Hand-written signs started to appear on the doors of cafes, bars, restaurants, museums and shops saying simply, ‘Closed for Tet’. By New Year’s Eve, that was it, even the Old Quarter was on shut down. I knew this was going to happen but with the pavements bare, the roads empty and the shop shutters down, the streets of Hanoi were unrecognisable. I felt lost even when I knew where I was.
Our hotel had been winding down for Tet since we arrived over a week before the official start of the holiday. Staff began to disappear: first there was no maid to bring fresh towels and then there was no one to make breakfast; the man who hung around reception, security I suppose, starting stealing bits of furniture during the night; a strong smell like rotting fruit started to emanate from the basement; the manager took off his ill-fitting suit and took to watching Chinese soap operas on YouTube.
Every motorbike in Hanoi seemed to have a miniature orange tree and/or a pink blossom tree strapped to the back. In one of the cafes I used to hang around in the owner installed her orange tree around me. It was far too big for the space but I minded my own business, drank my coffee and pretended not to be paying any attention until the whole thing toppled over and crashed over my head. I apologised for being in the way.
There was the sense that lots of exciting things were happening around us, we just couldn’t be totally sure what they were. The manager and receptionist, the only two people left in the hotel besides ourselves, invited me to eat their New Year’s Eve meal with them. It was a whole chicken, hacked into pieces and a huge Banh Chung cake, a heavy roll of glutinous rice, pork and beans rolled in banana leaf and dipped in sugar, courtesy of one of their mothers. It tasted okay but I could feel the weight of it settle in my stomach like a bag of sand. I kept eating out of politeness but had to decline the kind invitation to chew on the chicken’s head.
The day of Tet came along and we desperately looked for somewhere open and, as always, the cinema was. I had my first and last 4DX cinema experience in a multiplex that can only be described as having more money than sense but by the time we emerged the sun had gone down which meant I could finally have a drink.
We ate dinner and set to work on some £3 cocktails in a bar curiously named the Polite Pub, maybe the first actual bar we had been in in Hanoi because the Bia Hois are so much morefun. The drinks tasted like they’d been mixed at a high school house party and I noted that it was only 8pm, 4 hours until the fireworks. When we went into the pub the sky was light and the streets were quiet and when we left the sky was black and the streets were crammed. Thousands upon thousands of people made their way to the lake’s edge for the fireworks and we tried but failed to blend in with the crowd.
The fireworks were louder, more glittery and exciting than usual, thanks in part to the three cocktails I had drank but mostly to the atmosphere of thousands of people, genuinely thrilled to be welcoming in the New Year. Strangers shook our hands and it felt like a real street party, one we were invited to, right in the centre of the capital city.
The party continued until the small hours on the streets of the old quarter where fires blazed with paper money, old ladies sold helium balloons shaped like goats and women pushed cans of beer into your hand and demanded you sit on one of their plastic stools. I bought a balloon and had it in my hand for around ten seconds before a giving it to a toddler whose pudgy little hand grasped for the string over its grandma’s shoulder.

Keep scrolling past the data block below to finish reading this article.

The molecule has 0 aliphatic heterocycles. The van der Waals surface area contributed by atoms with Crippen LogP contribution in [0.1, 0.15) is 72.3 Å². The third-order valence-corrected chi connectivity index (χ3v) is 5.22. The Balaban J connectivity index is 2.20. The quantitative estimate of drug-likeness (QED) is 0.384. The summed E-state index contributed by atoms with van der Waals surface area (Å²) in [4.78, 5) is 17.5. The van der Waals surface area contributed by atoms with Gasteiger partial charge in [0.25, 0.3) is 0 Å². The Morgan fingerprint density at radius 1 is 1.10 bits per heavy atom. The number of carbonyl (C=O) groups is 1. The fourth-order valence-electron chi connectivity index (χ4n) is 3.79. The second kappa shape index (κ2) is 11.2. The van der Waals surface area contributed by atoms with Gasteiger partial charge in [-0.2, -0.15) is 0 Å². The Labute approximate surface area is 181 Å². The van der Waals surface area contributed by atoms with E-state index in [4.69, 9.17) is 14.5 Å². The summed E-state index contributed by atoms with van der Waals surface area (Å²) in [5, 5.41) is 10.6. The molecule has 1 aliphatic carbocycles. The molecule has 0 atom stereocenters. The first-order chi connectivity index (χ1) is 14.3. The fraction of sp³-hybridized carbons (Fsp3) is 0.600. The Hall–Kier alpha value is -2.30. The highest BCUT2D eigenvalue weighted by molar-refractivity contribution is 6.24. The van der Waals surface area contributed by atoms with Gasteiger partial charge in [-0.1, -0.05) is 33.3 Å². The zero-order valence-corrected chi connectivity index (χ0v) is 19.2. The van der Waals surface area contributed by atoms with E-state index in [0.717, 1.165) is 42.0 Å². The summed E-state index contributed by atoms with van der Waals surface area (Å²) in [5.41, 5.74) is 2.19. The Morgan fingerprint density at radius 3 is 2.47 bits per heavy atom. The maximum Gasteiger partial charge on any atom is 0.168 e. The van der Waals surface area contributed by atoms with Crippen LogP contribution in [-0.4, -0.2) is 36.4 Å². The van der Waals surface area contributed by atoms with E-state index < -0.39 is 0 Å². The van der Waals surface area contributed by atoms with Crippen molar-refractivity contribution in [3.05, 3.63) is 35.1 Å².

Everything was intensified, electrified with a shared feeling of New Year joy. Absolutely no-one, even those with small children seemed to have any intention of going home. Time flashed by the way it does when you’ve had too much to drink and find yourself talking rubbish to strangers but at some point a police van pulled up and ten maybe twenty policemen jumped out. They kicked plastic chairs and tables away from the street and with their shouting somehow silenced the music that seemed to be coming from ten places at once.
The women dragged us to our feet and took the drinks from our hands. On New Year. Imagine. Pretending to stack away their childrens’ garden furniture they murmured that we could sit back down again as soon as the police left. This happened two more times and each time it got funnier, like extras on a sketch show we went through the motions and waited for the canned laughter, until the fourth time round when everything changed.
This time the police were serious, there were more of them and they were more aggressive, shouting at us all and throwing the furniture around. The beer sellers knew they had pushed their luck too far and told us to go back to our hotels but it was still funny. Nothing could spoil this night, even a truck full of pissed-off policemen.
The thought that we could be breaking some kind of law was the farthest thing from our minds as we grabbed any drinks we had left on the table, told our new best friends Chuc Mung Nam Moi (happy new year) for the hundredth time and tried to work out which way was home.
We wandered back to our hotel through the ashes of a thousand ceremonial fires and fell into bed, a little after 3am, regretting the hangover that I could already feel was on its way, but feeling crazy happy too. The Vietnamese really know how to do New Year.